Since SUVs, minivans, and light trucks can be hard to handle and can cause more damage in the event of an auto insurance claim, auto insurance rates for these vehicles tends to be higher than for smaller cars.
If you want to know whether a vehicle is safe, ask the auto insurance companies. It’s their business to know.
Today’s CA features an article on the latest effort to make Mississippi’s seatbelt law a “primary offense”, which would permit law enforcement officers to pull over vehicles whose drivers or passengers were not complying with the law. The article notes:
Nationwide, states that switch from secondary to primary seatbelt laws report a 10- to 15-percent increase in seatbelt use, according to the National Safety Council, an Illinois-based advocacy group. In Alabama, seatbelt use climbed from 52 percent in the year before the state passed a primary law to 79 percent two years later.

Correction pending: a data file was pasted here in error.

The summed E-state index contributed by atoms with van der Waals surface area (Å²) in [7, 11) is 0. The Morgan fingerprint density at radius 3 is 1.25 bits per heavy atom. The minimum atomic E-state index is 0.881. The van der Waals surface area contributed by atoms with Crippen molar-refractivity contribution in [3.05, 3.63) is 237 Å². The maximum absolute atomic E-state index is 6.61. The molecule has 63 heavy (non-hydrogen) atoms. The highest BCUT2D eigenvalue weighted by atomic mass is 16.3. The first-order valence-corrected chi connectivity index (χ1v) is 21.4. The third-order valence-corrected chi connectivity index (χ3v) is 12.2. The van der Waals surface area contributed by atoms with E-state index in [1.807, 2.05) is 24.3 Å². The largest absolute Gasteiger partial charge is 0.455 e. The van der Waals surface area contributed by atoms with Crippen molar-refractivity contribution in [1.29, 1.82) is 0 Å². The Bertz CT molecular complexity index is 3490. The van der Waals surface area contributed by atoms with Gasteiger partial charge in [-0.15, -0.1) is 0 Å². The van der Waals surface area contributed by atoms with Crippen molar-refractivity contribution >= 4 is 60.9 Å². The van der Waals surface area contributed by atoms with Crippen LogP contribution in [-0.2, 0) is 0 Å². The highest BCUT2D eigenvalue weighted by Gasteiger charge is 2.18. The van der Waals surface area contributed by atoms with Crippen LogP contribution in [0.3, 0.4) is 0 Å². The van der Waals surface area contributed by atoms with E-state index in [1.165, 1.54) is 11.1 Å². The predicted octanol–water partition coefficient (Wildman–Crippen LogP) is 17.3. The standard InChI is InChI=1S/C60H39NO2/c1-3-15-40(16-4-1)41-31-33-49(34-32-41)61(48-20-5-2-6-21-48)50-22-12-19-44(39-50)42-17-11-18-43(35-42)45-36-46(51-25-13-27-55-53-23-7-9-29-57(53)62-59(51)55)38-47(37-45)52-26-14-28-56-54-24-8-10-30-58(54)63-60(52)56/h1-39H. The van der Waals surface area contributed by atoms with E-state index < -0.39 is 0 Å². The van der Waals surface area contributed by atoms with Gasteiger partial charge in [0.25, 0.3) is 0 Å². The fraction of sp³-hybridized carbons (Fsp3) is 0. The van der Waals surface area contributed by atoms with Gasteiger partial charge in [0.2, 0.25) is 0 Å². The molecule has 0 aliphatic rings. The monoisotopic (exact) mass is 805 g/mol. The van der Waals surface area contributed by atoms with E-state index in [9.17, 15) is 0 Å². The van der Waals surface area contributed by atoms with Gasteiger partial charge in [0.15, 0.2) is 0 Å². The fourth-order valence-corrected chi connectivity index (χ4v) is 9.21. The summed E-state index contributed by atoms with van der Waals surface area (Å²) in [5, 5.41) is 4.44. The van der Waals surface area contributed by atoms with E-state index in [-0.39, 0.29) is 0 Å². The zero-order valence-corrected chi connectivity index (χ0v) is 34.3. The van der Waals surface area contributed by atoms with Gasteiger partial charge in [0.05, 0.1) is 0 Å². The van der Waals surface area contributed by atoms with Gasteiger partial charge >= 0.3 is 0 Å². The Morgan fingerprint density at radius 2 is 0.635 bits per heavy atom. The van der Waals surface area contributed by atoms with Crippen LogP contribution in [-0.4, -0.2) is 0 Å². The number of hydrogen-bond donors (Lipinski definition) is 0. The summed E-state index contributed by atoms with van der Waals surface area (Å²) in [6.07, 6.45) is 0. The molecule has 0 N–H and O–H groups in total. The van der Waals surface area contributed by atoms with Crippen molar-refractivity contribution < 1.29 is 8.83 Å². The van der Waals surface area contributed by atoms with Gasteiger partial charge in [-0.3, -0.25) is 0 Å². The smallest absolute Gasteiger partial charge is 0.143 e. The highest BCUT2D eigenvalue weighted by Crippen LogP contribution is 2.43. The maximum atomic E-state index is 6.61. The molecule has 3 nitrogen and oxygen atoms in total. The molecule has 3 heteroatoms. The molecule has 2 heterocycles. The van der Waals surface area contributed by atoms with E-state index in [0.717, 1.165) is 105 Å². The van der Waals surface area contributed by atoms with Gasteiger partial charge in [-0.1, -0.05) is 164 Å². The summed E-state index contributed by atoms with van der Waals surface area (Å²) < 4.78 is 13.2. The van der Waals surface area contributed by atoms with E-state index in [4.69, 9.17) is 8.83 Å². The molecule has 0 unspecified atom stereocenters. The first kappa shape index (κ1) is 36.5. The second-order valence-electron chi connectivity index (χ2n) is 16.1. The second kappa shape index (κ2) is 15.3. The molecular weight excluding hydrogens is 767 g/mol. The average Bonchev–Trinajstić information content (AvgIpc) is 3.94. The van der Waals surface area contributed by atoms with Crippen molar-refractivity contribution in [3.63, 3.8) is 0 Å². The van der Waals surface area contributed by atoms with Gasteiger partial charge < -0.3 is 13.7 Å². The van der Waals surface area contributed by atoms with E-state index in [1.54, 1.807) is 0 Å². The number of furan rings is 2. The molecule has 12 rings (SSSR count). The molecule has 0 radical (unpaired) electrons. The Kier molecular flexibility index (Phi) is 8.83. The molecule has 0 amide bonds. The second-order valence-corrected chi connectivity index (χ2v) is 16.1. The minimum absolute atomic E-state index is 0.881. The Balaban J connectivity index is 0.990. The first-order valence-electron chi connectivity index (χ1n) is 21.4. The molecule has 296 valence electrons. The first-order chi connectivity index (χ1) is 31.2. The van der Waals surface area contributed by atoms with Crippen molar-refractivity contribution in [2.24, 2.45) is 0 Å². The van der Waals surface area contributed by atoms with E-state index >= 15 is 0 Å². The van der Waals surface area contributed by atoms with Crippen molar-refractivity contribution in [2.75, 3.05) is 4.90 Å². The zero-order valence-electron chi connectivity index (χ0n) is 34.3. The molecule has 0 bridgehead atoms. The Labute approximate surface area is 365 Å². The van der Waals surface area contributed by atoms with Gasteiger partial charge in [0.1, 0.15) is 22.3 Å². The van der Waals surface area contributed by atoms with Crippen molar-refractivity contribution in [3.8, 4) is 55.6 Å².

However, NHTSA data suggests that figure is overstated: their 2003 survey shows an 8% differential between states with primary and secondary laws. And the Alabama figures seem downright implausible—although, given that seatbelt use is trending higher in all states, not entirely outside the realm of possibility.
There are no fewer than six different bills that would make the seatbelt law a primary offense; they mainly differ in (a) whether or not the maximum fine per vehicle would be doubled* and (b) whether or not non-use of seatbelts can be considered contributory or comparative negligence.
* The current law essentially caps the fine at $25, no matter how many people in the vehicle aren't wearing their seatbelts.
The California Yankee notes the revelation from Oxford University researchers that pigeons navigate the same way pilots do under VFR: they just follow the roads.